Frankfurt has many excellent museums. My favorite were these four:
Staedel (the main art museum),
Liebieghaus (sculpture, though this turreted mansion itself may be the real star)
Seckenberg (natural history, with a great local fossil collection)
Archaeological museum (with Roman artifacts from the area, in an old Carmelite cloister).
There are two museum discount cards worth considering. The Frankfurt Card is available either for one or two days, for one person or for a group of up to five. It combines unlimited transit rides with discounts at museums, tours, river cruises, the zoo, the botanic gardens, stores and restaurants. You can purchase it at the airport, the RMV service center at Hauptwache, the main train station (Hauptbahnhof), the tourist information office in the center of the old town (the Roemer), or in select hotels. For an individual, the Frankfurt Card costs 8.70 Euros for one day and 12.50 Euros for two days. For a group (of up to 5 people), it costs 15 Euros for one day and 24 Euros for two days. This is an unbeatable bargain.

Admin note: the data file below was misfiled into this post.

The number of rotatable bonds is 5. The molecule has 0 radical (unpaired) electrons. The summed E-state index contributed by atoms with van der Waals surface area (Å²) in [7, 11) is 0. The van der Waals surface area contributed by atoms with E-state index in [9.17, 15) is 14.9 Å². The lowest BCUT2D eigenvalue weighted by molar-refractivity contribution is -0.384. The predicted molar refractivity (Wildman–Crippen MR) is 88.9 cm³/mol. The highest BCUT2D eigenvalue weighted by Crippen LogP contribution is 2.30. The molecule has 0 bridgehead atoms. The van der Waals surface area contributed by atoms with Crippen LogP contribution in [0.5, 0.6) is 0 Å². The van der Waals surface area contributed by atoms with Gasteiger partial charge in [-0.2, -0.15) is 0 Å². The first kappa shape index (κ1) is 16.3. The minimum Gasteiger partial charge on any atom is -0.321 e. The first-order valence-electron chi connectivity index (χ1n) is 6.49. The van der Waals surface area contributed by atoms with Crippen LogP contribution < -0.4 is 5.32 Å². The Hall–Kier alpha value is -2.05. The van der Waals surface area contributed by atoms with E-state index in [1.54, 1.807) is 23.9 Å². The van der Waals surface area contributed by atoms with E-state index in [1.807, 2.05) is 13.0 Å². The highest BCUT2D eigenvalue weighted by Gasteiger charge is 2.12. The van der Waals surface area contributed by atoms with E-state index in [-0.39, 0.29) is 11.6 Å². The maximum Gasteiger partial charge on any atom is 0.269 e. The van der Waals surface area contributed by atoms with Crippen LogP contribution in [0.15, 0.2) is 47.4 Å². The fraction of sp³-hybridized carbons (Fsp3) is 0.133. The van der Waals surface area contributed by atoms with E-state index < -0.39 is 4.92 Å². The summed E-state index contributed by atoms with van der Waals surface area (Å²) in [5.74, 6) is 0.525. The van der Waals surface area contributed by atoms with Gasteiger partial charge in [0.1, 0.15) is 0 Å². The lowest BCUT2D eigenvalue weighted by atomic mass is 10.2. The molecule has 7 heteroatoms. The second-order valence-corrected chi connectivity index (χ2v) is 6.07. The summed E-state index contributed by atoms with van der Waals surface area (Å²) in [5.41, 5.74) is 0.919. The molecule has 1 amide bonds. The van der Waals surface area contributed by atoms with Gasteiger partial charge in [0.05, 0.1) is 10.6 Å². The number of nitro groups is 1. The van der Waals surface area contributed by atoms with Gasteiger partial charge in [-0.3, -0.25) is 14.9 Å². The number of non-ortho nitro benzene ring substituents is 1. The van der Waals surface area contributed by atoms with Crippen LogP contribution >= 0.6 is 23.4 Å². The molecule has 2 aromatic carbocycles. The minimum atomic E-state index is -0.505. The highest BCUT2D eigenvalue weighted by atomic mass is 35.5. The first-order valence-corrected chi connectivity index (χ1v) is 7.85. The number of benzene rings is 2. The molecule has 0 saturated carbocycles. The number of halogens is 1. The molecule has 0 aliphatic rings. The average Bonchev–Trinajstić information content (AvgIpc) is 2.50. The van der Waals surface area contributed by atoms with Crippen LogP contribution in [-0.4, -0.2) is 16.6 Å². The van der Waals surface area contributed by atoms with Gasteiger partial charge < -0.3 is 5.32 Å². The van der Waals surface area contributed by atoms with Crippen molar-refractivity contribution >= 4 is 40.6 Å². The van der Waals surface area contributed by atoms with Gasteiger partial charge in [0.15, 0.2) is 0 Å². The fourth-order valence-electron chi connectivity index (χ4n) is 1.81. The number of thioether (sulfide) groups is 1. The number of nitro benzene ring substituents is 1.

There also is a Museumsufer card that costs 12 Euros, giving discounted admission to most museums around town for two people for two days. It is available at all the participating museums.
Overlooked in many guidebooks is the nearby western suburb of Hoechst, reachable by the S1 and S2 S-Bahn lines, and in the same RMV fare zone 50 as central Frankfurt. I found it in the handsomely illustrated Frankfurt City Guide. This was a most worthwhile half-day outing.
Wiesbaden, the noted spa town, is at the end of S-Bahn lines 1, 8 and 9. It’s in a different fare zone than central Frankfurt, so expect to pay a higher price than for close-in trips on these lines.
26 kilometers north of Frankfurt, the S-6 terminates at Friedberg, which has an interesting fortress at the north end of town.
The vineyards along the Rhine, west of town, are picturesque. Go during the week in the warmer months, to avoid the weekend crowds. The town of Ruedesheim is a worthwhile stop. Consider taking the cable car up to the monument above town, to get a panoramic view of the vineyards. The Herbert Bretz winery, across the Rhine from Ruedesheim in Bingen (accessible via car ferry), is also worth a visit. [A family owned and operated business, Bretz’ proprietor Andre Syre is personable, knowledgeable and fluent in English. His enthusiasm for wine is infectious. Their website www.weingut-bretz.com is in German, but you can contact them via e-mail if you are interested in paying a visit. Among other things, they sell a product called Federweise, immature low-alcohol wine that is very effervescent. It is only available on draft in local wine bars, not bottles, and only during the harvest season.]